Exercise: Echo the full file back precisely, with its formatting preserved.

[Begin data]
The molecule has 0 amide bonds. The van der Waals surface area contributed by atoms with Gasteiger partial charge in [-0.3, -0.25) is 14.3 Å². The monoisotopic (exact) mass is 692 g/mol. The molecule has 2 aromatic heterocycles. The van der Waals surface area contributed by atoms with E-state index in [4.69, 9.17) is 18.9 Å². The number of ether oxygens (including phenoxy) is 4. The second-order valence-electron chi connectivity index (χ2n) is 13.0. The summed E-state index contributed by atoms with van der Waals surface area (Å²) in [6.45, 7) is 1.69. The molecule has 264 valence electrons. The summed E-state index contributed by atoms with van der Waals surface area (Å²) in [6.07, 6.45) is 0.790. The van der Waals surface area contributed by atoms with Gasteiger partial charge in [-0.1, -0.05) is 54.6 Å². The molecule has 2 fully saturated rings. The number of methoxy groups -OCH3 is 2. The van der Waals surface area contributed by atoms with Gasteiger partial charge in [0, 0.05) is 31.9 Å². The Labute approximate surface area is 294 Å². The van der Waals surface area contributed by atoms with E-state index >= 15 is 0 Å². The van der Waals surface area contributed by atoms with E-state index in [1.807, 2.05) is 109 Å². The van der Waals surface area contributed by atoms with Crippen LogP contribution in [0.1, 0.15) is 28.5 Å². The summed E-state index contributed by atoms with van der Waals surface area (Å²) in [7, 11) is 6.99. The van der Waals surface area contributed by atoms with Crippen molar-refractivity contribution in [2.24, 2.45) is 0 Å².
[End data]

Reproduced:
The molecule has 0 amide bonds. The van der Waals surface area contributed by atoms with Gasteiger partial charge in [-0.3, -0.25) is 14.3 Å². The monoisotopic (exact) mass is 692 g/mol. The molecule has 2 aromatic heterocycles. The van der Waals surface area contributed by atoms with E-state index in [4.69, 9.17) is 18.9 Å². The number of ether oxygens (including phenoxy) is 4. The second-order valence-electron chi connectivity index (χ2n) is 13.0. The summed E-state index contributed by atoms with van der Waals surface area (Å²) in [6.45, 7) is 1.69. The molecule has 264 valence electrons. The summed E-state index contributed by atoms with van der Waals surface area (Å²) in [6.07, 6.45) is 0.790. The van der Waals surface area contributed by atoms with Gasteiger partial charge in [-0.1, -0.05) is 54.6 Å². The molecule has 2 fully saturated rings. The number of methoxy groups -OCH3 is 2. The van der Waals surface area contributed by atoms with Gasteiger partial charge in [0, 0.05) is 31.9 Å². The Labute approximate surface area is 294 Å². The van der Waals surface area contributed by atoms with E-state index >= 15 is 0 Å². The van der Waals surface area contributed by atoms with E-state index in [1.807, 2.05) is 109 Å². The van der Waals surface area contributed by atoms with Crippen LogP contribution in [0.1, 0.15) is 28.5 Å². The summed E-state index contributed by atoms with van der Waals surface area (Å²) in [7, 11) is 6.99. The van der Waals surface area contributed by atoms with Crippen molar-refractivity contribution in [2.24, 2.45) is 0 Å².